The American dream is painted inside a neighborhood, a gated one that keeps little affluent children and apron-wearing wives safe from a minority whose jobs don’t quite reach a suit-and-tie status quo. The Utahn dream consists of a substantial enough income for a house that can fit all the grandkids; a tire swing in the back of the tomato garden, a four-car garage, or a dancing fountain roundabout.
Though this ideal home seems to roam the thoughts of many Americans, it is questionable whether happiness actually associates with it. Saul Ramos-Ortega, a junior said, “Most people think that a successful person is the guy with the lamborghini and the big million dollar mansion.” Ramos-Ortega continues,“A successful person is an average person with a wife and kids or a husband and kids . . . able to provide for their family and be happy about what they’re doing,” Ortega said.
Utah possesses the largest average home size at 2,305 sq. ft. with a median of $219,900 (Inman.com). As these numbers continue to climb, the average number of people per household continues to decrease. Instead of family, American homes are brimming over with various paraphernalia including outgrown clothing, second-hand gifts, dusty books, TV ordered products, (etc.). Such luxuries are normalized in the nature of a first world country.
It is an intrinsic desire to obtain more possessions; children are taught at a young age to collect, to keep, to display. Jeanne E. Arnold, Project Director of the UCLA Sloan Center for Everyday Lives of Families (CELF) said, “The United States has 3.1% of the world’s children, but consumes 40% of the world’s toys.” Children mature into adults, a collection of toys evolves into a collection cars, playrooms become mancaves. Studies have proven that stress levels associate with the amount of “stuff” one has.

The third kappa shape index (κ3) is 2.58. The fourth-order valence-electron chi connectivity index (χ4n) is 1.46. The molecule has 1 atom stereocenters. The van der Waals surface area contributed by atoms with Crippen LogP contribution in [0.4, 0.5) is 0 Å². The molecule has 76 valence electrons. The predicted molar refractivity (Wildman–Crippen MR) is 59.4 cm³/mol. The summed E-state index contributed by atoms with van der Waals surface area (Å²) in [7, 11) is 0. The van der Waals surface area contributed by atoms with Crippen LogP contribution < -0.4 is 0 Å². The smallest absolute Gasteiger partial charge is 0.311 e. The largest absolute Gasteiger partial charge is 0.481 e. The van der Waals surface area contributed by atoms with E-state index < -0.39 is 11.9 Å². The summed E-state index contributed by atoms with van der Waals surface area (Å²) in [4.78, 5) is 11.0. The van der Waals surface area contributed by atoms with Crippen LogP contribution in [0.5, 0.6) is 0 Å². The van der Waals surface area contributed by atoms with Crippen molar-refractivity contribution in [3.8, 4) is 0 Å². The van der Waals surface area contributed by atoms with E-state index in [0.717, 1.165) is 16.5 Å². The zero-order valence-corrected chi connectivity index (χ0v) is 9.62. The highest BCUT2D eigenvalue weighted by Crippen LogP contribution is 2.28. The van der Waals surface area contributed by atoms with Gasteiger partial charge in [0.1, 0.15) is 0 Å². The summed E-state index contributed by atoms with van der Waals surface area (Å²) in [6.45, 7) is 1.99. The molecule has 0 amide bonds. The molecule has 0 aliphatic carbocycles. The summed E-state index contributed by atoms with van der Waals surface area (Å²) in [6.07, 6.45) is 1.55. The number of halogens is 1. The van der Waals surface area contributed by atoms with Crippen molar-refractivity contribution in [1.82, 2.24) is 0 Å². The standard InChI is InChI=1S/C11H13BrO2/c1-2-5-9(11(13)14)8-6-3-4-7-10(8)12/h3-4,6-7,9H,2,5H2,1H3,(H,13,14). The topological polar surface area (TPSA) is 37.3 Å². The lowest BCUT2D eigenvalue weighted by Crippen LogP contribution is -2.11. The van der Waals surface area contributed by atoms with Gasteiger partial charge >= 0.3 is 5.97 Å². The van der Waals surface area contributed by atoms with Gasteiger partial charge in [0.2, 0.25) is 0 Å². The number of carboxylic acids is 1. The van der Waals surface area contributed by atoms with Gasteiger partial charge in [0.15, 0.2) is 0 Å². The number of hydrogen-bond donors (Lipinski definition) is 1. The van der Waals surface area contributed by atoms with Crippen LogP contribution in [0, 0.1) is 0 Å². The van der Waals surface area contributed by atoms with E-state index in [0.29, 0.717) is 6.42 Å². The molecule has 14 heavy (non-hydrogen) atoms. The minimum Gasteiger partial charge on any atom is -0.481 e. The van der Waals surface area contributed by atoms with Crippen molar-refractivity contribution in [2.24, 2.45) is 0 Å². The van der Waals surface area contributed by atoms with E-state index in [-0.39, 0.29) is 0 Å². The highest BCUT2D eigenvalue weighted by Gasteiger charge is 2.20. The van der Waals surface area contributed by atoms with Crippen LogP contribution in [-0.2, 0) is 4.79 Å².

Clutter is a black cloud that doesn’t loom over a minimalist lifestyle. Popularly regarded as bearded, unwashed vagabonds, minimalists are simply people who live simply. A minimalist is a pursuer of happiness within a life sustained by bare necessities. Some extremists live off only 100 possessions, but the concept itself is much less demanding. Co-author of Everything That Remains, and co-creater of TheMinimalists.com Ryan Nicodemus said, “Minimalism is a tool that helps you to question the things that you have in your life, to really look at what adds value.”
It is ironic that the term “minimalist” is used to describe such a lifestyle. If anything, minimalists live a life more. More relationships, character growth, time, a healthy state of mind. Happiness. The kind most exchange for debt while on the congested highway of the ‘American dream.’ A study by the Gates program obtained personal notes and letters from roughly 125 households which collect $20 million dollars or more a year. One common anxiety wealthy people faced was financial security, ironically. A report of the study revealed that one man would not feel financially secure until he had $1 billion in the bank.
It seems that the Pursuit of Happiness crosses passes with materialism, but for some it’s a separateseperate world altogether. Said Ramos-Ortega,“It’s what you go out and do that sets you apart from others. . . leaving something that people want to live up to, so people want to follow your footsteps –that’s the American dream.”